Monday, November 24, 2008

Words on Writing - The Passage of Time and Little Details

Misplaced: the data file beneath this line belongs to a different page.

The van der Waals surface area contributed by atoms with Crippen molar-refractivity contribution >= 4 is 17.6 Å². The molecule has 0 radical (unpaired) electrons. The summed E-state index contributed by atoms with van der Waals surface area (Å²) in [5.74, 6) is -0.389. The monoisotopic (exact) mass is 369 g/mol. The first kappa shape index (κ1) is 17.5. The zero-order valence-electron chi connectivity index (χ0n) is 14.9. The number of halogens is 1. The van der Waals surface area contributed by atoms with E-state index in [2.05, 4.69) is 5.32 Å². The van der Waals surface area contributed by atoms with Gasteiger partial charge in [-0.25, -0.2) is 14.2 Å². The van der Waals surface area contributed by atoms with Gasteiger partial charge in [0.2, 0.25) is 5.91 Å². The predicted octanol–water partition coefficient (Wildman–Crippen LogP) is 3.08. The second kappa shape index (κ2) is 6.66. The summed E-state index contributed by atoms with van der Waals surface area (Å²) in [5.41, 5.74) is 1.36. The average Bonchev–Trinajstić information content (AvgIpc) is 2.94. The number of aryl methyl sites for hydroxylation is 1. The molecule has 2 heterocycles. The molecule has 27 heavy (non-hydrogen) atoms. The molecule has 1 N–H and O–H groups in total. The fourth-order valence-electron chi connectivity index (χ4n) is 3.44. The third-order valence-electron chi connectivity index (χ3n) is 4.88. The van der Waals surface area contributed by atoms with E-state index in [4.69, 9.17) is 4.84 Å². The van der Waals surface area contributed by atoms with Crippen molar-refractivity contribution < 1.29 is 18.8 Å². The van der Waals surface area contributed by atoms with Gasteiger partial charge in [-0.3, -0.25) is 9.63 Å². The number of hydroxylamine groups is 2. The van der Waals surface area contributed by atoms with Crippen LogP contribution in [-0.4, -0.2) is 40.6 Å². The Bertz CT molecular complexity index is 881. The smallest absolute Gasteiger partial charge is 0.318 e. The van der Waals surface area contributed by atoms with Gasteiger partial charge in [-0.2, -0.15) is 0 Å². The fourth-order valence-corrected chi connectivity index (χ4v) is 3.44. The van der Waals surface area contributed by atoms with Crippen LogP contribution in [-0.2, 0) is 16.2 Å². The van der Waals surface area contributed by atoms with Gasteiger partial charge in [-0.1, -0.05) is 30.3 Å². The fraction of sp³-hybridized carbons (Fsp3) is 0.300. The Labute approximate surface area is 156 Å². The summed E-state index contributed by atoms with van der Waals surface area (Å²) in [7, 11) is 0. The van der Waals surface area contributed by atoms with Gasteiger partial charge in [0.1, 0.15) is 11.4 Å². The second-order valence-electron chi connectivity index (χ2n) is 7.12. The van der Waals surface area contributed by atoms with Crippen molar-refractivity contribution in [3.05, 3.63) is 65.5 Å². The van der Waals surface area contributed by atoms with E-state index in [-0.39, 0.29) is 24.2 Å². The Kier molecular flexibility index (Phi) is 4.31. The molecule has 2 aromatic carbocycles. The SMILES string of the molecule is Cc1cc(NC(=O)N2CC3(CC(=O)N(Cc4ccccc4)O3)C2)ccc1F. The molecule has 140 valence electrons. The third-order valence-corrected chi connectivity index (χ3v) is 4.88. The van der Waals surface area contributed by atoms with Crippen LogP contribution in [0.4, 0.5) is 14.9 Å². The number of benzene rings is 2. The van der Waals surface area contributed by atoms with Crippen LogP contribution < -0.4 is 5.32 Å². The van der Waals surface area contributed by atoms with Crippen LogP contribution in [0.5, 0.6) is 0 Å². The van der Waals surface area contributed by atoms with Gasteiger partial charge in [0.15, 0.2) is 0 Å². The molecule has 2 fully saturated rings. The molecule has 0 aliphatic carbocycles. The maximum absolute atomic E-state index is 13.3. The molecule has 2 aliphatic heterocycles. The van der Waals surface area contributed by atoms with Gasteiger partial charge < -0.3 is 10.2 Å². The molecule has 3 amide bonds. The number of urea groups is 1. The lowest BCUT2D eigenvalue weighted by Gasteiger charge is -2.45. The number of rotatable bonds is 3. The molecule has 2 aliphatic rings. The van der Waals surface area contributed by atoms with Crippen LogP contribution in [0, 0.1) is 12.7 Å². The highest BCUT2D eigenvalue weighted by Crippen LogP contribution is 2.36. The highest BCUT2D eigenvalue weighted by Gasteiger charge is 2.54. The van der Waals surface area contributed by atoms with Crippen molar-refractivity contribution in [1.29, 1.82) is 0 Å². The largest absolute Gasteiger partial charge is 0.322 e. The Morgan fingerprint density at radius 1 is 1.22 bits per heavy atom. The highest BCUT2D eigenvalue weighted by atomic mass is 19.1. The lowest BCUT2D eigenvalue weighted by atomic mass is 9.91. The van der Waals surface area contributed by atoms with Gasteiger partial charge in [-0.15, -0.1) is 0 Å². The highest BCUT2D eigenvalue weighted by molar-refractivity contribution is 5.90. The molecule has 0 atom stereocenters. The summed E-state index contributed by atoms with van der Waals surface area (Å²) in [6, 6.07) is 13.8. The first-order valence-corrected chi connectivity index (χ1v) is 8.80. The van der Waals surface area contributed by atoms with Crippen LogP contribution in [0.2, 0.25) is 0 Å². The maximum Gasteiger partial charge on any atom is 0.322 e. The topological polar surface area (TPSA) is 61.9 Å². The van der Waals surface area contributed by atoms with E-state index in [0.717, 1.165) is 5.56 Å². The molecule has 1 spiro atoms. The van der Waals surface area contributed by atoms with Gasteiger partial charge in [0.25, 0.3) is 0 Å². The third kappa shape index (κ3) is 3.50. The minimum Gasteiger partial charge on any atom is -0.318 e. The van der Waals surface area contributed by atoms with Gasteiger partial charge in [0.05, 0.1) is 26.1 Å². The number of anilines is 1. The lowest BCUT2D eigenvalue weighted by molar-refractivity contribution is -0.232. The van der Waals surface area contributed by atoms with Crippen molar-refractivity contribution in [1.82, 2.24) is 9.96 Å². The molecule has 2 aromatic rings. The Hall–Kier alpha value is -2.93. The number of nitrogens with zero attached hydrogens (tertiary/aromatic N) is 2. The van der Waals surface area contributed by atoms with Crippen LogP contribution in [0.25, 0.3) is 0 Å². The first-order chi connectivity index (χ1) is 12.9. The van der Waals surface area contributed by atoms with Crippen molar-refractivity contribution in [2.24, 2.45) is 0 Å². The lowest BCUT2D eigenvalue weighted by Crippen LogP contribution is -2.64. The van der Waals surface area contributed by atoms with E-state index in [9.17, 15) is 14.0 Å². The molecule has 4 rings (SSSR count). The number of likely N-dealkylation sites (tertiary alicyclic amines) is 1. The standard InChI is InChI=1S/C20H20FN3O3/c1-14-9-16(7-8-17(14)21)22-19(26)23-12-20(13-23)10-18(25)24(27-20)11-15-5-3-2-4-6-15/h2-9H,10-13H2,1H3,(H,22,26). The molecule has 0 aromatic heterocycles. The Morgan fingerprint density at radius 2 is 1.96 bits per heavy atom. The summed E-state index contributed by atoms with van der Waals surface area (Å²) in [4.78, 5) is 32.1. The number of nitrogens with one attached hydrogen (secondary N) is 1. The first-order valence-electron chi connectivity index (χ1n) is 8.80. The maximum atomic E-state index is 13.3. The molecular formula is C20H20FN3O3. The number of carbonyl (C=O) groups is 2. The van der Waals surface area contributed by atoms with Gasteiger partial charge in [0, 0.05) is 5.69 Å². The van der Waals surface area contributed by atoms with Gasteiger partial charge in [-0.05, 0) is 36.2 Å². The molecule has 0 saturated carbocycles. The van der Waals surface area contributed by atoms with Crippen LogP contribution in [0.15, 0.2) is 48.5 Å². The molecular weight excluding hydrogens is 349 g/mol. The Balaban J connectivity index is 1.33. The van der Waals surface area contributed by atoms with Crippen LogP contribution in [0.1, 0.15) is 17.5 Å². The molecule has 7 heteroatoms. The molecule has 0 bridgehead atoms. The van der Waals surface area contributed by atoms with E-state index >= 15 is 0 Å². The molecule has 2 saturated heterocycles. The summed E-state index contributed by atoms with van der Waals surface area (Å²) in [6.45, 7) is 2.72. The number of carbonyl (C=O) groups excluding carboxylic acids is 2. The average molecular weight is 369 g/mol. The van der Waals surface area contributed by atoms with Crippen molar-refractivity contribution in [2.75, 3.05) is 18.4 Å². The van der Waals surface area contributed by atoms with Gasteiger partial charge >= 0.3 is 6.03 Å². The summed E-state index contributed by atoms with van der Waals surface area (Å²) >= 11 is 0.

Even if the character doesn’t noticeably change, and neither does his immediate surroundings, some things can’t help but change with the years. Some things grow (plant life); other things inevitably deteriorate with age. Things become modernized as they have to be replaced. After all, that fridge in the kitchen will not last fifty years seemingly untouched by time. It might be an old time ice box from before the age of refrigerators, then be replaced with an early style fridge, eventually becoming more modernized as each one has to be replaced. (Just as an example, assuming the character even has one. Or it might be a fridge at a place the character frequents, even if that frequency is once every decade. A change like that the character is certain to notice). Similarly, horses and wagons eventually become replaced by increasingly modernized cars. Everything has a finite lifespan, whether it is a fruit fly or something that lasts for eons. A small sapling tree will grow and grow, becoming a massive tree and eventually dying. A stone wall will weaken and crumble over time. Look around you; everything is touched in some way by the passing of time. Pick things that can be described well by you and easily be identified by the reader. It is little details that make a story. The odd little things that might catch one persons eye while no one else in the room even noticed. (Amidst the crowd of mourners packed into the room like cattle in a cattle car on the way to be rendered, Annie alone noticed the little loose thread sticking out mournfully from the fabric of the seat where Mrs. Peckham sat. Annie stared at that thread, mesmerized, unable to look away. A stray thought teased at her mind. With all these people staring at Mrs. Peckham, watching her sit there lost in her private world of grief, weeping for her child so tragically torn from her breast by the drunk driver, what does that thread mean? Is the chair unraveling in sympathy to the shattered lives of all the mourners who’ve sat there day after day? She looked around, wondering if anyone else saw the thread and what thoughts it provoked in their minds.) No matter how farfetched and deep within the realm of the unbelievable a story may lay, it’s the little details that suggest it might just be possible. It’s the ability to sell the story as a “what if”, the idea that just maybe this *could* be real if our world were shaped a little differently … that is what makes a good story.

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